The owner was not there but he had informed his farm hand Sidel that we would be coming, at this point in the trip our Spanish was very limited but we were able to get settled in just fine.  Sidel, like most Colombians that we met, was incredibly warm and friendly, making us feel right at home.  We set up the tents next to the chicken coup not thinking about what might happen later, around 1 in the morning the chickens decided it was time to party.  The tranquil setting turned into a full ragger and did not settle down until sunrise, Colombian roosters are on a different schedule apparently.

First thing in the morning Sidel was hard at work making new shelters for the cattle drinking stations, in our broken Spanish we informed him that we wanted to spend the day working with him, the language barrier made for a slow start but soon we were all busy cutting and banging nails.

It was a wonderful day,  traveling has made us miss our shop and being able to make something with our hands again was awesome, Sidels love for the farm and all its animals was great to see.  After a hard day in the sun he took us up to the water falls above the property, emerging from the dense jungle cascading into perfect deep pools perfect for soaking.

The best part of traveling is meeting the people that live on the land, to see how they spend there days and share experiences with them; it’s amazing how much can be communicated with very little language.  We went to bed very satisfied and ready to explore the mountains of northeast Colombia, from the farm we would be climbing up above the coast to the small town of Minca.

 

Get the gear the guys are testing!  Shop woolrich.com.

 

Woolrich and Dogfish Head Craft Brewery Collaborate on Small-Batch Beer and Custom Made in USA Capsule Collection

Woolrich, Inc. and Dogfish Head Craft Brewery are excited to announce their first collaboration, featuring goods both wet and dry, The two brands, both dedicated to the true craftsmanship of their products, are collaborating on a limited batch of custom beer and a capsule collection of clothing.

“We’re so excited about working with a fellow northeast company dedicated to American-made craftsmanship,” says Josh Rich, Executive Vice President of Woolrich. “Dogfish Head and Woolrich share so many common values, so it’s been a wonderful experience collaborating with Sam and his team. And of course, it doesn’t hurt that they make fantastic beer…”

The custom small-batch Woolrich x Dogfish Head beer, dubbed Pennsylvania Tuxedo, was brewed with spruce tips from Woolrich, PA at the Dogfish Head Brew Pub in Rehoboth this past May. Named after the head-to-toe red and black wool outfits that woodsmen wear in New England, the 4.5 ABV Rye Pale Ale reflects the brewery’s signature “Off-Centered Ales for Off- Centered People.” Pennsylvania Tuxedo will debut as draft-only at Analog-A-Go-Go, Dogfish’s music and beer festival, June 13 & 14 in Delaware and will then be served at select events on the Eastern Seaboard.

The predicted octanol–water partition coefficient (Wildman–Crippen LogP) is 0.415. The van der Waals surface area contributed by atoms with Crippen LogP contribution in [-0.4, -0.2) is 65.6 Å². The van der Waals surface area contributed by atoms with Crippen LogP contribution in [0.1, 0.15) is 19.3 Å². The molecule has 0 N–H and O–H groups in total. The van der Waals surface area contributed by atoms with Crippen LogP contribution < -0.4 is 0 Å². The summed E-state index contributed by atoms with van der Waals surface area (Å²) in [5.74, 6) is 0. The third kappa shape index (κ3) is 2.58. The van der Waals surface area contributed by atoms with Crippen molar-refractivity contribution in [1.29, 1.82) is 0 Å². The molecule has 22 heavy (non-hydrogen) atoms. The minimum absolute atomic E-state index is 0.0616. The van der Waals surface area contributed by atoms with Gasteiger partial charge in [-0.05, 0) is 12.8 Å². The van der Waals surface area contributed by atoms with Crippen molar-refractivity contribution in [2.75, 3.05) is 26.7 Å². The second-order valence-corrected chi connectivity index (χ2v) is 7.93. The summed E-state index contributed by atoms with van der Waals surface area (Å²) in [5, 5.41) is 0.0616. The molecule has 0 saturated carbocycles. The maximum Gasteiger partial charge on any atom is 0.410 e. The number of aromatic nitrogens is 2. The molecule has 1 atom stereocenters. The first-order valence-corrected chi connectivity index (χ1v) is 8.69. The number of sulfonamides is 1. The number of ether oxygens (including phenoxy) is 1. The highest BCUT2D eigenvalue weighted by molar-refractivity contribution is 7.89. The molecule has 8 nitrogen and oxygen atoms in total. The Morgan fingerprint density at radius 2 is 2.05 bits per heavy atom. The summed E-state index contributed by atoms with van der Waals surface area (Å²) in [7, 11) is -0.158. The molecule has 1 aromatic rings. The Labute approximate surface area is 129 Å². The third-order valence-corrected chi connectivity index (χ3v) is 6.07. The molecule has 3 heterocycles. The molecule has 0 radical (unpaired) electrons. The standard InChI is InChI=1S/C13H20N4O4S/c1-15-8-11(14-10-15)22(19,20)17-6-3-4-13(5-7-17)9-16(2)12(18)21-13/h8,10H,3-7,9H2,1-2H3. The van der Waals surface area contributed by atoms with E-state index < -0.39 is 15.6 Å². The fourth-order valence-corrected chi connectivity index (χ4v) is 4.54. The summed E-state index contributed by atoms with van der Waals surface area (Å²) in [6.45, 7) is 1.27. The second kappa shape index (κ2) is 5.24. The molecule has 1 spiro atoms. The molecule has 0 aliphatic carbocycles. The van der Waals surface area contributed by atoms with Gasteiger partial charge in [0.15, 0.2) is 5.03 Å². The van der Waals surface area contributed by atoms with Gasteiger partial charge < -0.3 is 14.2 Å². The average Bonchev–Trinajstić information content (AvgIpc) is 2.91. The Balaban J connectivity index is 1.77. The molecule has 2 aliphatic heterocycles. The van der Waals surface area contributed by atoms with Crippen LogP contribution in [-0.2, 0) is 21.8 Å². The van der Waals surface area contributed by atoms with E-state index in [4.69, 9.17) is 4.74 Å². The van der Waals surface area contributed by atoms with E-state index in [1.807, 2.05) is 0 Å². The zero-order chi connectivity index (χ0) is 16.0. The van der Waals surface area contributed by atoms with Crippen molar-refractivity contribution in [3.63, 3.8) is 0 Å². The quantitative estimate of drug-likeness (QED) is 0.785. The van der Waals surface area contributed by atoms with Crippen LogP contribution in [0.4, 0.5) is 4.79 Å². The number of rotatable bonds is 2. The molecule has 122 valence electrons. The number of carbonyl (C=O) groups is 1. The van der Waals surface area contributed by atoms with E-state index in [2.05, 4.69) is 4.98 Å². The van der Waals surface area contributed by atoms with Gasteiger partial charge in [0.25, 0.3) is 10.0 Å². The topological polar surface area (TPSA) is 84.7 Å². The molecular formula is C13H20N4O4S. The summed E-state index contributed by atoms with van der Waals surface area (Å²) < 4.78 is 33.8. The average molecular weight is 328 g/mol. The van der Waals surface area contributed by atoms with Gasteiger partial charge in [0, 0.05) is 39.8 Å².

Additionally, Woolrich and Dogfish have partnered to create a nautical-inspired capsule collection as part of the collaboration, which includes a classic chambray men’s button- down and a long women’s beach shirt, as well as a 100 percent soft wool throw blanket, beach hat and coozie, perfect for the city or the sand. A port and starboard theme will be featured throughout, with red and green anchor-stamped buttons, co- branded labels and a screen-printed Dogfish Head logo on pockets. The entire collaboration will be 100 percent made in the USA.

 

“Dogfish and Woolrich have very similar DNA’s,” says Dogfish Head president Sam Calagione. “We’re both family-owned, east coast companies committed to our communities, obsessed with celebrating nature and using the best natural ingredients we can get our hands on.”

Watch a video about the partnership here: https://www.youtube.com/watch?v=ftNk4VkxcC8&feature=youtu.be

 

WOOLRICH X WestAmerica-Part XVI

Woolrich, whose apparel has been worn by explorers and adventurers since 1830, has teamed up with Jordan Hufnagel and James Crowe of adventure outfitter West America on an epic motorcycle odyssey from Whistler, BC to Patagonia and back. The duo will be wearing Woolrich apparel while documenting their trip and have developed a capsule of apparel inspired by the journey. Below is the a new post in a series of report from the road.

 

After a wild ride on the open sea it felt Amazing to be on solid ground again, we both agreed that sailing was something we never had to do again.  Arriving in Cartagena you are instantly overwhelmed with the energy of the city, music and colors fill the air, on every corner something is going on.

 

We had a couple days to burn since we arrived on the weekend and still had to import the bikes before unloading them from the boat, we wondered the streets of old town taking in all the beautiful architecture.  On Monday morning we met up with our captain at the port to unload the bikes, for some reason the bikes cannot be unloaded ashore and have to be transferred to a launch before heading to land.  I had been having nightmares about dropping my bike into the ocean since we boarded the sailboat, the unloading process went smooth but we were both sweating pretty hard.